10 Lessons From a Millennial Recruiter | My First Month on the Job

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WalkerIn the span of five short months, I leapt from intern to full-time employee at a boutique recruiting firm focusing on software, engineering, IT, and cyber security. I went from working part-time while wrapping up my final semester of college to spending full days in the office, and while my internship was filled with training and insights vital to my future role as a recruiter, nothing prepares you like the real thing.

Here are 10 lessons I learned in my first month as a recruiter. Who knows — maybe some of these will help out the veterans, too!

1. Never Make Assumptions About Your Candidates

Do you look at addresses on resumes and think, “No, that’s too far. There’s no way they would want to make that drive”? Do you see salaries and say, “Well, they were making a lot of money. I don’t think they’d want to take a pay cut.”

Never make these decisions for candidates in your head before you even have a conversation with them. You never know what someone’s situation or outlook may be without asking them! Maybe their resume isn’t up to date, and now they’re located in the same city as the position. Maybe they’re willing to take a pay cut in exchange for amazing benefits and a shorter commute.

Always screen someone whom you think might be a good fit either now or in the future. Plus, they may have a network of colleagues or friends who might be looking for a new role.

2. Complete the Phone Screen — Even If Your Candidate Is Not the Right Fit Right Now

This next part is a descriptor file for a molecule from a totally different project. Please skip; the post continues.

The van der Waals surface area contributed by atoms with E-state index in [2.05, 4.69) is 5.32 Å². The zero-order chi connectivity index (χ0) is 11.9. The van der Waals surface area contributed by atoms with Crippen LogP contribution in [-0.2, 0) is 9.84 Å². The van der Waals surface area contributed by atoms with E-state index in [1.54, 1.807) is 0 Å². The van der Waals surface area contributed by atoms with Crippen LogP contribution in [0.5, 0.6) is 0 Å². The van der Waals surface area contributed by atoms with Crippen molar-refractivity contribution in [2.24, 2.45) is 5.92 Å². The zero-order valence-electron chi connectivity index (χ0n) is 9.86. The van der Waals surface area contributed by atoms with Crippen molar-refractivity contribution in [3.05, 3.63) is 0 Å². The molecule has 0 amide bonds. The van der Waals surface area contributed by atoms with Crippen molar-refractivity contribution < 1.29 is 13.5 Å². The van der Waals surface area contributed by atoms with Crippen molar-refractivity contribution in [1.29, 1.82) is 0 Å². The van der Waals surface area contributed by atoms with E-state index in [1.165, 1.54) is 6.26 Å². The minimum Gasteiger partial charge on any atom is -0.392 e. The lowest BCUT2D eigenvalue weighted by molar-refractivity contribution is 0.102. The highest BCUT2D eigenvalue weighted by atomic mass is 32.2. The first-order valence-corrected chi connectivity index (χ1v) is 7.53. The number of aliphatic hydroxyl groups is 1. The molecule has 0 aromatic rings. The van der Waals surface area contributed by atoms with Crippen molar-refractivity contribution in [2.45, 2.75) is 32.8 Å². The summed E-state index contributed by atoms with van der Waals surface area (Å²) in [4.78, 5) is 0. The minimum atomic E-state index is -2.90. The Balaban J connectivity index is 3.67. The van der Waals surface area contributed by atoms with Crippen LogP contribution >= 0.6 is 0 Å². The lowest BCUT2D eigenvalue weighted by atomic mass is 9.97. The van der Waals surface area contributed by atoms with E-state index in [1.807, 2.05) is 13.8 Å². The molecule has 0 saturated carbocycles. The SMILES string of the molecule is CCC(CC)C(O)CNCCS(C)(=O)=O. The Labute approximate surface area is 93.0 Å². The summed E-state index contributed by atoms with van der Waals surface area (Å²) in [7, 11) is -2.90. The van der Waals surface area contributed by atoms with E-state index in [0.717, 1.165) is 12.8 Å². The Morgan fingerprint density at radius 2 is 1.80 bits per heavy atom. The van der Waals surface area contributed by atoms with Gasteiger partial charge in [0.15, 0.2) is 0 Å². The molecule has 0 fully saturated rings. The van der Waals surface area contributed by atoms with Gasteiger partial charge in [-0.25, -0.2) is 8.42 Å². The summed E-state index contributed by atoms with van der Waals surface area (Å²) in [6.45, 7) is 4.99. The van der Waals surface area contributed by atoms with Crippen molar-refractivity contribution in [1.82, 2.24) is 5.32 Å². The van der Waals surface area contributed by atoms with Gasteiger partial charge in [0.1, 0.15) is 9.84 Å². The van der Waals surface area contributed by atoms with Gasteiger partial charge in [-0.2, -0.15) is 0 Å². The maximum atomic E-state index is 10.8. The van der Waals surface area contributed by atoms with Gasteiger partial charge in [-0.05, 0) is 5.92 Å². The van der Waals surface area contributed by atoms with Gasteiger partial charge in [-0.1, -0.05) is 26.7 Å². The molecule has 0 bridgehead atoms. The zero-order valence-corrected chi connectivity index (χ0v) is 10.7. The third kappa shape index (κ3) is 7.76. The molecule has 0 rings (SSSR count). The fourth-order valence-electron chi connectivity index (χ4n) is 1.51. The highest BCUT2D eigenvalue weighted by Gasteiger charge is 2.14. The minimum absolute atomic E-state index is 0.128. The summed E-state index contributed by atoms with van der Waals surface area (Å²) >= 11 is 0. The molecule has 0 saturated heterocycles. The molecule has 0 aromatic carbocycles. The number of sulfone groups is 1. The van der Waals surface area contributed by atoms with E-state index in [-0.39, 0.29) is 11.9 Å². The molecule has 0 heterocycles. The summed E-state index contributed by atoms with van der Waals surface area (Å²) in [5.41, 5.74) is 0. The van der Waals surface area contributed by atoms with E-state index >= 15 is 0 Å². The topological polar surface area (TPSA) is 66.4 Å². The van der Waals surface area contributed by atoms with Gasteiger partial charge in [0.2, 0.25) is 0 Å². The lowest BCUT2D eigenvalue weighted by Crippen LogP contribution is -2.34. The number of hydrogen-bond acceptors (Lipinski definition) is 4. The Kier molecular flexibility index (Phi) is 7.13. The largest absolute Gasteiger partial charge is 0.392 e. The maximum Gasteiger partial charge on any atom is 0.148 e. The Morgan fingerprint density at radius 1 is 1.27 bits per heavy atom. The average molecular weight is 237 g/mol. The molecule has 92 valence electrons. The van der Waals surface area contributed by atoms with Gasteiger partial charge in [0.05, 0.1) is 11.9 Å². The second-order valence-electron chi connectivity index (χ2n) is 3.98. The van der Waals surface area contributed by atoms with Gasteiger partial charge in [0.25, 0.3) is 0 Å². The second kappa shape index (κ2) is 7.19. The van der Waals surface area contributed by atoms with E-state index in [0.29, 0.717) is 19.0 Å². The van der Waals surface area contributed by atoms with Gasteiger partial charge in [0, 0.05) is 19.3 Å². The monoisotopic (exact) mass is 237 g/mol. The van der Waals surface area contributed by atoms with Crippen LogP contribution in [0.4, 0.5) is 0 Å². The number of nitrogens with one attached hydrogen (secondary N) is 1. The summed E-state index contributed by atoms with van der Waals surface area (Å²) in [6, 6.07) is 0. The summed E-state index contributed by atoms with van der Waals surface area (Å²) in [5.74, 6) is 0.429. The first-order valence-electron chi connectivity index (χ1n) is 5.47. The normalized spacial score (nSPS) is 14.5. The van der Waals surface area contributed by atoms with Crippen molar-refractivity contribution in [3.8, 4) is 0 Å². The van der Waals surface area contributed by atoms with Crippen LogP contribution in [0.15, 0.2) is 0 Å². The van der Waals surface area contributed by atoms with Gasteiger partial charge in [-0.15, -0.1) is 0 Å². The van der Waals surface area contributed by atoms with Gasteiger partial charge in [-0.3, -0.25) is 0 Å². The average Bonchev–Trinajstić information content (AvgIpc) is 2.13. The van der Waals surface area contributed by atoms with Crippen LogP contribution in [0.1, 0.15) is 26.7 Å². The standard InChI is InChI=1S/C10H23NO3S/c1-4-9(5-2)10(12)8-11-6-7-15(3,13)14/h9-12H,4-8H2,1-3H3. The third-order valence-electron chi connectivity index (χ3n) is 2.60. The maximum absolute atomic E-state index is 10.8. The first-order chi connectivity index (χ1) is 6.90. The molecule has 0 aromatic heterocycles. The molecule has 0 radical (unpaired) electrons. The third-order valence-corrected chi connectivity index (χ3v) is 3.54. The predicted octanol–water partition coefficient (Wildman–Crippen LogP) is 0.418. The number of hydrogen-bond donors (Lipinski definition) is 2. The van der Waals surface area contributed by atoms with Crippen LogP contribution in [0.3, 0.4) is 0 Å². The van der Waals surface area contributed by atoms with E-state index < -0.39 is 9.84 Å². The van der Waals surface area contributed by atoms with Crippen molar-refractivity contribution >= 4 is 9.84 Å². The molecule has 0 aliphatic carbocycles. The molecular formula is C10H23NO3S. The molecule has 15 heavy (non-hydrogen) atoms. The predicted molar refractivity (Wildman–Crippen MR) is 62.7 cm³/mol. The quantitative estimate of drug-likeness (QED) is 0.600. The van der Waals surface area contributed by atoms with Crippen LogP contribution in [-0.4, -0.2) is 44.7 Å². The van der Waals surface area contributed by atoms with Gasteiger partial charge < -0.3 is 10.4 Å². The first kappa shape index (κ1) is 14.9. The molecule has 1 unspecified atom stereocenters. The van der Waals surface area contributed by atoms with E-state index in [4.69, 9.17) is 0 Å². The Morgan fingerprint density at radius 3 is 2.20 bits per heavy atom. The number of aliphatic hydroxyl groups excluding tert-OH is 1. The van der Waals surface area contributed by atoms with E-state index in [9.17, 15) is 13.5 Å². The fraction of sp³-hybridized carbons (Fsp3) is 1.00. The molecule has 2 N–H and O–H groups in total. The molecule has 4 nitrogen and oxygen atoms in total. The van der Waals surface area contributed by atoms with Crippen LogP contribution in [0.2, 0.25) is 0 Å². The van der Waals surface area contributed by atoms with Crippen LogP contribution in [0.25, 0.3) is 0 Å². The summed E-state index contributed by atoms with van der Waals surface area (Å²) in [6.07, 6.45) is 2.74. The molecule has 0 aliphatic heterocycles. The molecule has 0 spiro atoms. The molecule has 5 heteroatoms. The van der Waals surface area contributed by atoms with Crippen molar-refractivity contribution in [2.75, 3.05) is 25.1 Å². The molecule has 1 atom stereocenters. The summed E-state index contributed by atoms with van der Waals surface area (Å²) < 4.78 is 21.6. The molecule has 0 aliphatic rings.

A common mistake that I made in my first few weeks on the job was not finishing my conversations with candidates because they were not the right fit at the moment — but they could have been great fits for other positions in the future!

Always complete the entire screen: get their current salary, what they’re looking to make next, their commute radius, their clearance eligibility, etc. Most importantly, learn about what gets them excited about a new job. Get all the information you can from candidates so that you can keep in touch with them in the future.

3. Be Transparent and Honest With Your Candidates

Negotiation: it’s a challenging part of a recruiter’s job, but not one to shy away from completely. I’m still getting used to the salary negotiation part of my screening calls, and for some reason, salary talks have made me pretty nervous.

In the end, the salary is not up to the recruiter. It’s the client’s responsibility, and they will make that decision. All we can do is work with the candidates and clients to communicate clearly each party’s desires and expectations.

4. Salary Is Only One Component of Compensation

While leBusinessarning about the art of negotiation, my boss shared with me the lesson that salary is only one component of compensation. There are non-monetary ways that companies compensate their employees, too — and that’s something to keep in mind when talking to candidates.

5. Get Referrals From Candidates